Tuesday, January 15, 2013

JOHN CHUCKMAN REVIEW OF KHALED HOSSEINI'S THE KITE RUNNER


I wanted to like this book. Much of the first third or so is well told, contains even some beautiful passages, and has a wonderful character in Baba, the father of the protagonist.

The book's theme I believe may be summarized as courage, and in the first third, taking place in Afghanistan, we see the courage of Baba and the cowardice of his son, Amir.

The second third or so, occurring in America, loses most of those qualities, contains serious improbabilities (as in the medical care poor migrants receive and in how the characters adequately support themselves in their small occupations) , loses opportunities to enrich the story (the enchanting possibilities of the flea market full of exotic characters), and has a genuinely cardboard cut-out of a character, the protagonist's wife, Soraya, who stops being interesting after the first charming description of her face.

The third part, back in Afghanistan and in Pakistan, continues in the vein of the second, only more so. Here there is an effort at redemption - a favorite theme of Americans, almost a national mantra  - and in my view it not doesn't work and suffers from being tedious. The improbabilities mount with two more instances of near miraculous medical care under extreme conditions and a ridiculous fight in a closed room with a Taleban commander, a scene almost from a "boys' own" book for twelve-year olds. The character of the grown Hassan is simply unbelievable. And the evil Taleban commander, revealed as the same psychopath Amir knew when he grew up in Afghanistan, is a genuine comic book character.

One very much senses the author having had the glimmer of an interesting story, and after developing it for a while with some success, simply arrived at a point of not knowing what to do with it. After the first part, the story becomes tired and loses its ability to grip or enchant. He tells us in the first portion of the book almost all he appears to have to say worth saying.

But what strikes me as dishonesty is the book's worst fault. Whether consciously or not, I do not feel this is an honest tale full of the complexities and nuances of real life. Rather he has constructed, whether consciously or unconsciously, a Potemkin Village kind of structure, essentially a piece of propaganda.

Taleban are terrible. Americans and old school Afghans are good.

Perhaps what most bothered me about the book is its unrelenting demonization of the Taleban. Don't misunderstand, I am not a fan of these or any fanatical people and well know the Taleban have done horrible things.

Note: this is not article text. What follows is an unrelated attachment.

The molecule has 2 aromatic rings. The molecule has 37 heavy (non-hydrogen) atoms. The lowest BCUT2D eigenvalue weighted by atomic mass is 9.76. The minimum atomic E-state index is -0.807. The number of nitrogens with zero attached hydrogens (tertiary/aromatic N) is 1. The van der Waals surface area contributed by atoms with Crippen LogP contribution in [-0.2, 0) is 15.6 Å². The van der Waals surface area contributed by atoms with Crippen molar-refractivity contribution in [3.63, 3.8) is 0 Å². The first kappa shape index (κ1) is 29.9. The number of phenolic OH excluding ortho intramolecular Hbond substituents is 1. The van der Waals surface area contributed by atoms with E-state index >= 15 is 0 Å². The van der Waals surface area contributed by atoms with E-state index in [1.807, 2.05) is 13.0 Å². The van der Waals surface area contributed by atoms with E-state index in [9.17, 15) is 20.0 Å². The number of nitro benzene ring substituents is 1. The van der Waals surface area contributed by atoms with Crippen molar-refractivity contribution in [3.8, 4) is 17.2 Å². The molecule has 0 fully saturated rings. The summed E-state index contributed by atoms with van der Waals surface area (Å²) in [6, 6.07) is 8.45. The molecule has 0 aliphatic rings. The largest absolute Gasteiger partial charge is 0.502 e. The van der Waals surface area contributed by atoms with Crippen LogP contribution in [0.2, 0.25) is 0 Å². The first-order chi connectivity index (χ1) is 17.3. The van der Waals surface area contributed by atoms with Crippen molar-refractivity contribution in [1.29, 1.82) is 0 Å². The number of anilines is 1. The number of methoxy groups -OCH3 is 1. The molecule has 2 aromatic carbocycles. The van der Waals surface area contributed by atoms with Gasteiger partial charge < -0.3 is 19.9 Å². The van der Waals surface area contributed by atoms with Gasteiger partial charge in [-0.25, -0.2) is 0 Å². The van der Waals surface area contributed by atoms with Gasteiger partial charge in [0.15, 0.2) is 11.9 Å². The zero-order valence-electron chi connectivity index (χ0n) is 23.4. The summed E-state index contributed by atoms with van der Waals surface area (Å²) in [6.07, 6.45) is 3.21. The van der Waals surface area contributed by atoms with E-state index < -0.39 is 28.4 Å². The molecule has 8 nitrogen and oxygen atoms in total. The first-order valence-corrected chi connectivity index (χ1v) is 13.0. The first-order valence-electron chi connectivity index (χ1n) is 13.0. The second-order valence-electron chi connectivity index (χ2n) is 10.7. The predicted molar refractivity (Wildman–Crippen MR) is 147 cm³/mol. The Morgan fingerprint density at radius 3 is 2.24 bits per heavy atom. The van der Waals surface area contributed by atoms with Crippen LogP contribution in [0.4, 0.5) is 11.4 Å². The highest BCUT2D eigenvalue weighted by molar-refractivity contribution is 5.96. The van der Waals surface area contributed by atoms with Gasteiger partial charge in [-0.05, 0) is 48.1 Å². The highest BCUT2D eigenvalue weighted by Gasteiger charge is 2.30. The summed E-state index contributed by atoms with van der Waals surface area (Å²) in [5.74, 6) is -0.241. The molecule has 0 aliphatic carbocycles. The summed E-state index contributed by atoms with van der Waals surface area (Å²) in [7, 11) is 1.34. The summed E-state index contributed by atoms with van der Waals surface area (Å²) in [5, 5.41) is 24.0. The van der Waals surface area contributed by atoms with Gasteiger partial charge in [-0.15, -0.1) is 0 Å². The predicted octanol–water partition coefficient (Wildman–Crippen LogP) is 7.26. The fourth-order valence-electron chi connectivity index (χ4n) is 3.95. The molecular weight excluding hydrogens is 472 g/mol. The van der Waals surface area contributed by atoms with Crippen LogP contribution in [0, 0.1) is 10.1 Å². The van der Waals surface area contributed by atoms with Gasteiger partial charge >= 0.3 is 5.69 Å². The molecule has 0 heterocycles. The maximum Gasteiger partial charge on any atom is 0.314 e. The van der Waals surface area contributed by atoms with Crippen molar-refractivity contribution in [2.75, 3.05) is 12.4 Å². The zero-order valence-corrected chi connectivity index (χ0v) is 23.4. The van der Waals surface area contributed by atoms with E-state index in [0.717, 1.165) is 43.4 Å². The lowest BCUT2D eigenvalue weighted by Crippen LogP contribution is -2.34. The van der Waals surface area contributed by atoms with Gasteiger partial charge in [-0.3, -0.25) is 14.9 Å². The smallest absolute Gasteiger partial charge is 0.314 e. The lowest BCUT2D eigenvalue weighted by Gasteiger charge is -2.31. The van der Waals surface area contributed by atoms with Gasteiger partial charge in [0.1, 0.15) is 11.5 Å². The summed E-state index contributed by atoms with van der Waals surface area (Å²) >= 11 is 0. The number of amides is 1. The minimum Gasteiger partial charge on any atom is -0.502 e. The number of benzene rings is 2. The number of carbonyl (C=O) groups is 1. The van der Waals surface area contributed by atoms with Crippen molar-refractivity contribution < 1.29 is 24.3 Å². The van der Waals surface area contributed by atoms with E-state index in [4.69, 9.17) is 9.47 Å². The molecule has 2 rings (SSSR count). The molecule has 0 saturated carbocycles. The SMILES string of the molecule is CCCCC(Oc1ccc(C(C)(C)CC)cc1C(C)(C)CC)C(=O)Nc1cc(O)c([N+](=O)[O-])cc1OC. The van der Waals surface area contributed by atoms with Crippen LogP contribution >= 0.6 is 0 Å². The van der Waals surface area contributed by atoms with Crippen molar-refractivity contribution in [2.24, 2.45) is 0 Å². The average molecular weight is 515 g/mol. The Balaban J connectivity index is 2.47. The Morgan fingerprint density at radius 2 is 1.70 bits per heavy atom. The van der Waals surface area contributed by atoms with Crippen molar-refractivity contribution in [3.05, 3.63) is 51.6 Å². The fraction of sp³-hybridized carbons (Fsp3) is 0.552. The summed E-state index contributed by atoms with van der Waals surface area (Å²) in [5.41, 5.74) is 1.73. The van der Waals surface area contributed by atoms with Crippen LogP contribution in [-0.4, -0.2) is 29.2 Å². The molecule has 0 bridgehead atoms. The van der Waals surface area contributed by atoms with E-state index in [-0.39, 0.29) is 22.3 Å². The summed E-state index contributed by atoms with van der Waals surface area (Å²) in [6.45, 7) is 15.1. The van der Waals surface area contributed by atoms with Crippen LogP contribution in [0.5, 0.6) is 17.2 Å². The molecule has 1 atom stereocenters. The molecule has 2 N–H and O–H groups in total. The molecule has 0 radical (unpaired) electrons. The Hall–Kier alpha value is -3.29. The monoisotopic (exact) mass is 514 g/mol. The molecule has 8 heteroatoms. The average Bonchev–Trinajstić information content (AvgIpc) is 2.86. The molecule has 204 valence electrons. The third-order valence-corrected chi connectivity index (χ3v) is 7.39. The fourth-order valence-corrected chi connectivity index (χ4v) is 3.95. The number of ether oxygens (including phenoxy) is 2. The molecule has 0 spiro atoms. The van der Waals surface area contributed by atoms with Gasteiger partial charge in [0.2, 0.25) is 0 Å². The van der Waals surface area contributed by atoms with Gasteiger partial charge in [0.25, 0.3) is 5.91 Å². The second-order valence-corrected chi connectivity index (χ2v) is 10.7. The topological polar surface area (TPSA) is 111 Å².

But then all fanatics and extreme ideologues do horrible things, and in Afghanistan that includes many of the members of the Northern Alliance, the Taleban's main enemy and America's ally. The author's sentimentalized America would, shortly after events in this book, inflict countless horrors on Afghanistan and Iraq, being responsible for the deaths of a million people, several million refugees, and the use of cluster bombs and chemical weapons on civilians, amongst other horrors.

The Northern Alliance are the folks upon whom America conferred the rule of Afghanistan, after they did most of the fighting against the Taleban on the ground while brave Americans dropped countless bombs from 30,000 feet. General Dostum, one of the warlords making up the Alliance, stands out today as resembling Vlad the Impaler, who provided the foundations for the Dracula legend. No member of the Taleban could possibly exceed his many acts steeped in horror.

Indeed, what few in the West understand, and what the author completely leaves out of events, is that when the Russians departed Afghanistan, the various warlords of what would be the Northern Alliance ruled in a kind of medieval chaos. People were shot in the streets and upon roads all the time, and you couldn't go far along any road before having to pay "tolls" to the warlord governing that region. The Taleban actually started as a "clean government" party who fought to end the chaotic conditions and indeed did so.

The author uses the rape of boys to heighten the cartoon image of a demonic Taleban, the rape of Amir's boyhood friend, Hassan, as it proves his half brother, as well as the rape later of the dead Hassan's son. But if you've followed events closely during America's brutal and pointless war in Afghanistan, you know the rape of boys is common in that harsh and desolate place. It is in no way peculiar to the Taleban.

A Canadian soldier - still shocked by things he saw there - told of an interpreter, certainly not Taleban, working for the Canadian Forces raping a boy within sight of others, hurting the child to the point of blood running down his legs, and there were others like him. Such people weres never held accountable because America needed them.

Overall, despite a bright spot here and there, this is a weak book and is not recommended.

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